Shrimp boats and a friend
By Paris Wolfe
Travel writer for Northeast Ohio Boomer and Beyond
[email protected] 440-867-8966
Alabama can’t compare to the amount of coastline in Florida, but the state offers an engaging experience along the beautiful sugar sand beaches it has. For those who want to get away from winter for a few days or a few months, it’s fairly easy on the budget.
We took three days to travel 1,000 miles south in our RV during the shoulder season and spent four days parked at Pandion Ridge RV Park in Gulf Shores, Alabama. The year-old park offers 142 sites on 30 acres surrounded by generous grassy open space. When we weren’t checking out the surrounding attractions, we unfolded lounge chairs and soaked some sun.
The common area here includes a pool, hot tub, and pond. You’re cautioned to watch out for gators, but sitings are few and far between. Bikes are available for those who want to explore the 23 miles of paved trails in the adjacent Gulf State Park and Hugh S. Branyon Backcountry Trail.
While we like to cook, dining out helps immerse in the localness. The most remarkable restaurant we visited was Salt, powered by local celebrity chef and former Boy Scout Chris Sherrill. When you walk through the doors you smell bacon from handmade, animal-fat candles. The environmental commitment to recycle/repurpose continues throughout the restaurant with composting and more.
Most intriguing are the specials. Two years ago Sherrill helped found NUISANCE Group, “a team committed to raising awareness of Gulf Coast flora and fauna considered to be a Nuisance, Underutilized and/or Invasive that are also Sustainable and Available through Noble Culinary Endeavors.”
His pick of the underutilized, invasive nuisance is the lionfish. Lionfish – just 13 to 16 inches long – gobble feeder fish that native species need to survive, and they reproduce like bacteria. They’re threatening the sustainability of reef habitat, fish populations and fisherman livelihood.
In the kitchen, lionfish become a versatile, flaky white-fleshed fish. If our fried lionfish dinner with satsuma beurre blanc and risotto was any example, we should eat the problem.
Another night out we rode our motorcycle – we hauled it in a trailer behind the RV — from Gulf Shores to the Florida border and the iconic Florabama complex. Best known for its casual Lounge, the kitchen steps it up at the waterfront Yachtclub.
When not eating, the ocean beckoned. Along the shore, we squinted behind our sunglasses to soften the sun’s intensity. Wading in tepid saltwater, we watched seagulls swarm beachgoers with snacks.
Despite decades near Lake Erie, neither of us could build a respectable sandcastle. So, we hired Janel Hawkins owner of Sandcastle University. The 23-year-old artist and entrepreneur teaches more than 300 classes per year.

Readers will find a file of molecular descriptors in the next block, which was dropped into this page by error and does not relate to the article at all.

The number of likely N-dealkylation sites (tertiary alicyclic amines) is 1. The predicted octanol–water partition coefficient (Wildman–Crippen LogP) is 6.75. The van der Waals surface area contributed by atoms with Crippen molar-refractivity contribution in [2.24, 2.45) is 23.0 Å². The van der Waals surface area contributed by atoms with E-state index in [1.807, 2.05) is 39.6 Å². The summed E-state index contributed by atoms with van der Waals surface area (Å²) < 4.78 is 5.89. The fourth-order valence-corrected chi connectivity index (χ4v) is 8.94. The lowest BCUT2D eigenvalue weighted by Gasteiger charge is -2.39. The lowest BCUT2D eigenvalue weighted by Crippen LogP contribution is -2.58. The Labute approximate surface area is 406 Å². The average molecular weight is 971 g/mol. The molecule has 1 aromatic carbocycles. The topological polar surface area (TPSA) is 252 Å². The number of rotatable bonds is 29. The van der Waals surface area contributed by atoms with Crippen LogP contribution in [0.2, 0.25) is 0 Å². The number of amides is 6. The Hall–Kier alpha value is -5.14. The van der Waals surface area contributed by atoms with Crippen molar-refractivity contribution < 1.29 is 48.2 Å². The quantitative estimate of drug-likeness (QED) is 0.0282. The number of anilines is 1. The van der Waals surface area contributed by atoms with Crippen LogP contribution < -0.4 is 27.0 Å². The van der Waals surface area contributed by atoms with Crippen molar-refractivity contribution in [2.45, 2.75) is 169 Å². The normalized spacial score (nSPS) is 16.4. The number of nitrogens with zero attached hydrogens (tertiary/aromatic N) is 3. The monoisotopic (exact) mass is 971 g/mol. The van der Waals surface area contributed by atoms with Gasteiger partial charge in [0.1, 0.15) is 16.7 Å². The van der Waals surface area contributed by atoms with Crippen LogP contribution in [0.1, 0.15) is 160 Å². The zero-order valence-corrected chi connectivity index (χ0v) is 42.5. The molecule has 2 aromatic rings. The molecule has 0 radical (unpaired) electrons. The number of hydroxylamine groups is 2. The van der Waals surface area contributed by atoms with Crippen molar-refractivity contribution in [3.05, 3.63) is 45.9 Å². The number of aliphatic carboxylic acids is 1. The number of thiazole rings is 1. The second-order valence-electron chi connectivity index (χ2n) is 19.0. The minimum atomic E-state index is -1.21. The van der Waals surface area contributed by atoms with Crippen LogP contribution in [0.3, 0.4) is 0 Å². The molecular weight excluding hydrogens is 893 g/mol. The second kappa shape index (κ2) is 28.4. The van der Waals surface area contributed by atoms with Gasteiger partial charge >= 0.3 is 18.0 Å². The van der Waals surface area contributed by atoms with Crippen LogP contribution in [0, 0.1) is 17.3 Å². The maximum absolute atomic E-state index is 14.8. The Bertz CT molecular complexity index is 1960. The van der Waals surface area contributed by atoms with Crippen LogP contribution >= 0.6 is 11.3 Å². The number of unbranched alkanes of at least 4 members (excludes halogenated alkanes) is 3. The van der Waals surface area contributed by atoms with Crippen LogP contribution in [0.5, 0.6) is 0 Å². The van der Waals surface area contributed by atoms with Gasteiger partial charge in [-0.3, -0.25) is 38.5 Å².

At our beachfront meeting spot, she lined up four water-filled five-gallon buckets, two child-size spades, several carving tools, an aerosol can of WD40 and a plastic form made from a bottomless bucket. A three-foot-wide pyramid of dry, loose sand awaited construction.
The sand pyramid was essential. She douses it with water, then mixes and tamps the wet sand into a hard, flat platform.
Hawkins sprays WD40 inside the form — the bottomless bucket — to ease release. Then, she centers the form on the hard sand foundation. She fills the bucket halfway with sand, mixes in water and lets gravity drain it so grains settle tightly together. She repeats the process to fill the form. Then, with a gentle twist, she lifts the form to display a blank sand tower.
With tools – kitchen implements like spatulas, drinking straw, pastry brush and measuring spoon –she cuts “teeth” on the turret, carves a balcony and windows, and defines bricks and staircases. She washes rough edges with a pastry brush and uses a straw to blow stray sand from delicate features.
Interested? Hawkins also teaches an advanced two-hour class that includes multiple structures and additional details.
The Gulf is known for its watery sunsets and Gulf Shores/Orange Beach is no different. Wild Hearts Sail provides appetizers on a 53-foot catamaran sailboat for a waterfront seat. Jellyfish are sighted over the sides and dolphins sometimes rise to the occasion.
So many more activities are possible. In Pensacola, the National Naval Aviation Museum is an easy hour drive. On most Tuesday and Wednesday mornings from March to November, the Blue Angels—five F/A-18 Hornets — practice maneuvers there. Speed and synchronized flight typically begin at 11:30 a.m. (Central Time), and last about 55 minutes. Admission is free. Wild Heart Sail also offers an all-day cruise to the event.
After soaking in some Southern sun and fun, a northern winter seems more bearable.